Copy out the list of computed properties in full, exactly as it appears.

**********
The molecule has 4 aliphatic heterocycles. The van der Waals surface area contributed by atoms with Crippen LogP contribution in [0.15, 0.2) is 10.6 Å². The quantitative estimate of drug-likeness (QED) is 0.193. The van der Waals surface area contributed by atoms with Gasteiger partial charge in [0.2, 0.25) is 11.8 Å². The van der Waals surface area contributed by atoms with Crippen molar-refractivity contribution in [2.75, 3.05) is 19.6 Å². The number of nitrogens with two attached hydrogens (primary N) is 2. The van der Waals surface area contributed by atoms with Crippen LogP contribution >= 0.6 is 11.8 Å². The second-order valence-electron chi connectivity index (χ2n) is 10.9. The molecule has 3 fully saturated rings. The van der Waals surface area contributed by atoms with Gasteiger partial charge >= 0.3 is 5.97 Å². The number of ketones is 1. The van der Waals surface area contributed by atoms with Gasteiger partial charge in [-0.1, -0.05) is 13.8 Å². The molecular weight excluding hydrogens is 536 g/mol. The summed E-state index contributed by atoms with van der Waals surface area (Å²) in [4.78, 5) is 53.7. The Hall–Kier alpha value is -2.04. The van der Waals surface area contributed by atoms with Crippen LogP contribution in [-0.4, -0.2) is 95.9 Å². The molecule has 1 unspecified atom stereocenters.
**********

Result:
The molecule has 4 aliphatic heterocycles. The van der Waals surface area contributed by atoms with Crippen LogP contribution in [0.15, 0.2) is 10.6 Å². The quantitative estimate of drug-likeness (QED) is 0.193. The van der Waals surface area contributed by atoms with Gasteiger partial charge in [0.2, 0.25) is 11.8 Å². The van der Waals surface area contributed by atoms with Crippen molar-refractivity contribution in [2.75, 3.05) is 19.6 Å². The number of nitrogens with two attached hydrogens (primary N) is 2. The van der Waals surface area contributed by atoms with Crippen LogP contribution >= 0.6 is 11.8 Å². The second-order valence-electron chi connectivity index (χ2n) is 10.9. The molecule has 3 fully saturated rings. The van der Waals surface area contributed by atoms with Gasteiger partial charge >= 0.3 is 5.97 Å². The number of ketones is 1. The van der Waals surface area contributed by atoms with Gasteiger partial charge in [-0.1, -0.05) is 13.8 Å². The molecular weight excluding hydrogens is 536 g/mol. The summed E-state index contributed by atoms with van der Waals surface area (Å²) in [4.78, 5) is 53.7. The Hall–Kier alpha value is -2.04. The van der Waals surface area contributed by atoms with Crippen LogP contribution in [-0.4, -0.2) is 95.9 Å². The molecule has 1 unspecified atom stereocenters.